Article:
“If there is one who is irreproachable, a husband of one wife, whose children have faith, not open to the accusation of reckless living or undisciplined behavior, for it is required that the overseer is irreproachable as God’s steward, not intractable, not short-tempered, not violent, not greedy, but hospitable, a lover of good, prudent, upright, pious, disciplined, being devoted to the Word as taught faithfully, that he might be able to exhort people in doctrine that is sound and reprove those who deny it.”
Elders are not to be short-tempered…or, some will translate this as “quick-tempered.” Okay, do we really need to explore this one, Pastor Win? Yep, we do. Why? We need to explore this idea because the church often does not take this qualification seriously.
To begin with, let us put to the side the notion of Elders abusing their authority…we have covered that notion already. And let us simply raise the question of patience. The amount of patience and forbearance that we find God giving to his people is overwhelming in the very least. Yes, God is firm in his justice, but more often than not, in the scriptures and in history, we find God giving opportunity after opportunity to his people to repent. For example, it is true that God brought the Babylonians in and destroyed Jerusalem and the Temple in 586 B.C. Yet, for more than 200 years God had been sending prophets like Isaiah to warn the people of the consequences of their sin…sin that has its roots in Solomon and his son.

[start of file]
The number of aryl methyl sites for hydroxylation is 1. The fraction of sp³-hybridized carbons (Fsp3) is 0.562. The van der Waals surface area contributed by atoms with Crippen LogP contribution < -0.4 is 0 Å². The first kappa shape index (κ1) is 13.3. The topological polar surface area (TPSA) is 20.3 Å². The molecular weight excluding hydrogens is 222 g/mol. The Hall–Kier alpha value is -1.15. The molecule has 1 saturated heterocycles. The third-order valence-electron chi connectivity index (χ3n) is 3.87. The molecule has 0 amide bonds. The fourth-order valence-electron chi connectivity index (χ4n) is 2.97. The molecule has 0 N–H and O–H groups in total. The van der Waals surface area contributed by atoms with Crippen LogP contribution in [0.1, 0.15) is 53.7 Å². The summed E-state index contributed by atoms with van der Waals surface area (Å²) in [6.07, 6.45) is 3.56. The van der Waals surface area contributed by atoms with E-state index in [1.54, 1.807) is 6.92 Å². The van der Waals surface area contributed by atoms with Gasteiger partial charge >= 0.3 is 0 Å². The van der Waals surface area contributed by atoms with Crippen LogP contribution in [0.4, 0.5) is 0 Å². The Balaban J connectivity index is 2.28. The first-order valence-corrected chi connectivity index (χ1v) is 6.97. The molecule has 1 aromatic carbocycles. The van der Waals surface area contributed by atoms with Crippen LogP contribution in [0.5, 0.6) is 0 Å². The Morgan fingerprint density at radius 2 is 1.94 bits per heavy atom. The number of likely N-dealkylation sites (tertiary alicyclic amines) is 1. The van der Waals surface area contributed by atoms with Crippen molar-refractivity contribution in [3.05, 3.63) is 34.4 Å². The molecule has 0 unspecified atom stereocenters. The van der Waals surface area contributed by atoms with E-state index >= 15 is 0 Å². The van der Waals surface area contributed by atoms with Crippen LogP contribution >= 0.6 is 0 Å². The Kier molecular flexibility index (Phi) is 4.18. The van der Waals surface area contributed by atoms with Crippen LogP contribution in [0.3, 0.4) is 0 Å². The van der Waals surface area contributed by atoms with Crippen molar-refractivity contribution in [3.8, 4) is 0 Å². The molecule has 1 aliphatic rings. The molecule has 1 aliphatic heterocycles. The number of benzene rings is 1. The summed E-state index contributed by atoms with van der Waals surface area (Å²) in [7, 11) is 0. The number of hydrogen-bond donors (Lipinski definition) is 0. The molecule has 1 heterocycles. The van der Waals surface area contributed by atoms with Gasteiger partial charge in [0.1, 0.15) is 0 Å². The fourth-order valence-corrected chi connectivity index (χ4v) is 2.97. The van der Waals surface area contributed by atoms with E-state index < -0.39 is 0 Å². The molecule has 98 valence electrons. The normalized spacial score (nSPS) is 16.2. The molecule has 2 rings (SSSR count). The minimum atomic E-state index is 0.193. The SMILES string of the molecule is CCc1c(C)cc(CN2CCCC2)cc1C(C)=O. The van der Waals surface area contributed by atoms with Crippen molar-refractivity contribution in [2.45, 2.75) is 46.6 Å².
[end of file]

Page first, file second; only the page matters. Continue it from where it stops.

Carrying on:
How many years did God put up with places like Sodom, Nineveh, or Tyre before he brought about their downfall? How many years will God put up with America before He brings about our nation’s downfall? Moses spent 40 years pastoring a people in the wilderness that were stubborn, grouchy, and complained all of the time…spend some time in the book of Numbers to see the mess that he faced during that period. Think of the unbelief and ignorance of the Apostles while they walked with Jesus. Need I go on?
My philosophy as a pastor is that if I can be a tenth as patient with my congregation as God has been with me, then I am doing well. Yes, that means that change and reform sometimes takes a lot more time than we might hope; it means that spiritual growth (just like natural growth) takes time. Such is the way of the Christian life and the Christian church, and if an Elder is not patient, he will never see the completion of the work that God has given to him — he will get frustrated and walk away. But that is not the calling of an Elder…Elders must be patient and nurture growth in the life of the church.
We are not going to get it right all of the time…but we will never see the fruit of those times the Holy Spirit works in or through us if we do not patiently labor in the faithful reliance that the Spirit will move and work and mature God’s people in God’s timing.